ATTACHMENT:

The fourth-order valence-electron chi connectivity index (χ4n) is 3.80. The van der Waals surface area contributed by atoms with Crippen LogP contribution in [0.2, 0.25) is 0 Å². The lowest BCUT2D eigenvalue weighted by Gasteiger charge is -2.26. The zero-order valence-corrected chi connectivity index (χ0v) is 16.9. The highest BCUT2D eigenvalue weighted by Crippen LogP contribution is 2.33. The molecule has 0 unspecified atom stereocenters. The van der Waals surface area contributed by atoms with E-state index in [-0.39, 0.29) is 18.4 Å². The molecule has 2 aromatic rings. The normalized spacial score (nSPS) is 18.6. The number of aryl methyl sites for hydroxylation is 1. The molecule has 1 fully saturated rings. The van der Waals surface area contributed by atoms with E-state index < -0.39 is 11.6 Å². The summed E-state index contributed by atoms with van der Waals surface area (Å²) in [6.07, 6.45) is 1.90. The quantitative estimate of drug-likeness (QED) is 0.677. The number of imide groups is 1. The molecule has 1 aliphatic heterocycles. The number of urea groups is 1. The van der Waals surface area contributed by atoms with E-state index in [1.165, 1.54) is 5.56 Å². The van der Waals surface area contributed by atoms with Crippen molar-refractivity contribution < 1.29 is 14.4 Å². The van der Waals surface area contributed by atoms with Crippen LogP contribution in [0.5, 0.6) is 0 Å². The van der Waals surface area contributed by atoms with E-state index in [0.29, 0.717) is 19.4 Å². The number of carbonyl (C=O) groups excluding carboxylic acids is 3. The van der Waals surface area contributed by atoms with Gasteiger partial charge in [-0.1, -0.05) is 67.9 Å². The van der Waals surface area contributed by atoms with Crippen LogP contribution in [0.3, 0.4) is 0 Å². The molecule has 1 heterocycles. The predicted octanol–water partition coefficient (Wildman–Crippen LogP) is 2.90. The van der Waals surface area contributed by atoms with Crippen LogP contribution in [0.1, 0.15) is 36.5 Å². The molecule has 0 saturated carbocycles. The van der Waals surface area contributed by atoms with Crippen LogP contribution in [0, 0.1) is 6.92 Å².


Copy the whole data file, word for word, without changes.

The fourth-order valence-electron chi connectivity index (χ4n) is 3.80. The van der Waals surface area contributed by atoms with Crippen LogP contribution in [0.2, 0.25) is 0 Å². The lowest BCUT2D eigenvalue weighted by Gasteiger charge is -2.26. The zero-order valence-corrected chi connectivity index (χ0v) is 16.9. The highest BCUT2D eigenvalue weighted by Crippen LogP contribution is 2.33. The molecule has 0 unspecified atom stereocenters. The van der Waals surface area contributed by atoms with E-state index in [-0.39, 0.29) is 18.4 Å². The molecule has 2 aromatic rings. The normalized spacial score (nSPS) is 18.6. The number of aryl methyl sites for hydroxylation is 1. The molecule has 1 fully saturated rings. The van der Waals surface area contributed by atoms with E-state index < -0.39 is 11.6 Å². The summed E-state index contributed by atoms with van der Waals surface area (Å²) in [6.07, 6.45) is 1.90. The quantitative estimate of drug-likeness (QED) is 0.677. The number of imide groups is 1. The molecule has 1 aliphatic heterocycles. The number of urea groups is 1. The van der Waals surface area contributed by atoms with E-state index in [1.165, 1.54) is 5.56 Å². The van der Waals surface area contributed by atoms with Crippen molar-refractivity contribution < 1.29 is 14.4 Å². The van der Waals surface area contributed by atoms with Crippen LogP contribution in [0.5, 0.6) is 0 Å². The van der Waals surface area contributed by atoms with E-state index in [0.29, 0.717) is 19.4 Å². The number of carbonyl (C=O) groups excluding carboxylic acids is 3. The van der Waals surface area contributed by atoms with Gasteiger partial charge in [-0.1, -0.05) is 67.9 Å². The van der Waals surface area contributed by atoms with Crippen LogP contribution in [0.3, 0.4) is 0 Å². The molecule has 1 heterocycles. The predicted octanol–water partition coefficient (Wildman–Crippen LogP) is 2.90. The van der Waals surface area contributed by atoms with Crippen LogP contribution in [0.1, 0.15) is 36.5 Å². The molecule has 0 saturated carbocycles. The van der Waals surface area contributed by atoms with Crippen LogP contribution in [0, 0.1) is 6.92 Å².